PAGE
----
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Executives want massive concessions from union
GE workers ready to strike

By Annie Levin | May 30, 2003 | Page 11

LYNN, Mass.--General Electric (GE) retiree Peter Dow once dreamed that when he retired he would take trips to Florida or go camping with his grandchildren in New Hampshire. But, as he told the Boston Globe, his pension of $850 a month leaves him struggling to stay afloat. With his co-pay for his GE health plan and prescription drugs for diabetes costing him $160 a month, Dow has to live in a basement room in his children's house and has recently had to take a job as a crossing guard.

When Charles Kokinos retired from his job as an engine inspector at General Electric in 1972, his pension was $275 a month. Today, at age 86, he gets $572 a month. Kokinos recently had to buy his own private health insurance when his GE-sponsored health plan cut the doctor who treats his prostate cancer. His new insurance is twice as expensive and will eat up a quarter of his pension.

The fact that GE workers have no protection against inflation is one of the main issues at stake in national contract negotiations between GE and the IUE-CWA, the industrial division of the Communications Workers of America. But for the 16,000 workers across the country whose contract with GE expires June 15, fighting for better pensions is only part of their struggle.

Other issues include job security, health care and organizing rights. Years of plant closings, anti-union harassment and attacks on benefits while top executives raked in millions and profits boomed have created enormous bitterness among workers.

GE is the world's largest manufacturer of jet engines and gas turbines, raking in $15 billion in profits last year. And yet, when it comes to paying retirees a decent pension, GE has the nerve to cry poverty.

Former CEO Jack Welch has no complaints about his pension--which pays him $10.8 million annually, plus stocks and perks. And anyone who serves on GE's Board of Directors for five years or more is guaranteed a pension benefit five times greater than an average GE worker with 30 years service!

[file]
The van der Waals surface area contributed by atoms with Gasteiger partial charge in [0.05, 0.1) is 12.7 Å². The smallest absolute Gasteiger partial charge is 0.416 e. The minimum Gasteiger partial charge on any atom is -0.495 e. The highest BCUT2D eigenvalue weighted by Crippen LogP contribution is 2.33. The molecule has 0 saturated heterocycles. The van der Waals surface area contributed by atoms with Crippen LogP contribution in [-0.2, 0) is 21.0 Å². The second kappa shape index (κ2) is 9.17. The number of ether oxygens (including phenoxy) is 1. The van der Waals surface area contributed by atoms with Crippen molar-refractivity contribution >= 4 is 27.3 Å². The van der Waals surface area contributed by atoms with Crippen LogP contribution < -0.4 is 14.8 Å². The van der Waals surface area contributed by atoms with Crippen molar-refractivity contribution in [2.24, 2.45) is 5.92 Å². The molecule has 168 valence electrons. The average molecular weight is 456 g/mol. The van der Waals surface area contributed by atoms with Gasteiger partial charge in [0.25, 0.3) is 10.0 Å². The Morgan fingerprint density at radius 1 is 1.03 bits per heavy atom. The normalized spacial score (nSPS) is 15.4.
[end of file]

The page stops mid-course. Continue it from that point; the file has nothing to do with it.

In truth, GE makes money on its pension fund! Since 1988, GE's pension fund has been so fat--it's the second largest pension fund in the U.S.--that the company has not had to put a single penny into it, while workers have to pay into it every year. In 2002, GE took $1.6 billion in profits from the pension fund.

Job security is another key issue in the contract--at a corporation that has ruthlessly slashed 150,000 jobs and closed plants in the past 20 years. "Your employees realize that your insatiable appetite to maximize profits will come at the expense of their jobs," said IUE-CWA/GE Conference Board Chairman Art Smith. "No business or plant, regardless of how profitable or productive is secure."

The union is also demanding that GE respect workers' rights to organize, by demanding that the company reinstate two workers at GE-owned Johnson Technology who were fired because of their union activity. So far the company is refusing.

"At its core, General Electric has always been and remains anti-union," said IUE-CWA President Edward Fire during negotiations. "At long last, this issue must be dealt with and resolved in these negotiations...I can't see any contract proposal being accepted that does not address these long-standing sore spots." And workers mean it.

When GE tried to open the contract in January and attack health care, workers staged the first national strike since 1969. "There will be no givebacks in the new IUE-CWA GE three-year contract," Fire stated. "If General Electric continues to insist that IUE-CWA members accept the massive concessions in health care cost shifting that GE has talked about, our members are prepared and will strike."

The fact that GE is trying to get workers to pay more for their health insurance is particularly outrageous since GE is now a profitable player in the health care industry. GE's sales of medical equipment brought in $1.8 billion in 2001. And its "side business" as an insurance company covers 700,000 people. " GE is not a victim of the health care business," said Jeff Crosby, president of IUE/CWA Local 201 in Lynn. "GE is the health care business."

The union's aggressive stance is a welcome change in the labor movement. Steps are already being taken to build solidarity in the event of a strike. On June 5, GE workers will take part in a nationwide day of action for universal health care. And on June 7, thousands of workers and supporters are expected to participate in a massive march and rally here. On June 12, the 14 unions that make up the Coordinated Bargaining Council at GE will be holding a rally in New York to show that GE workers are standing together in this fight.

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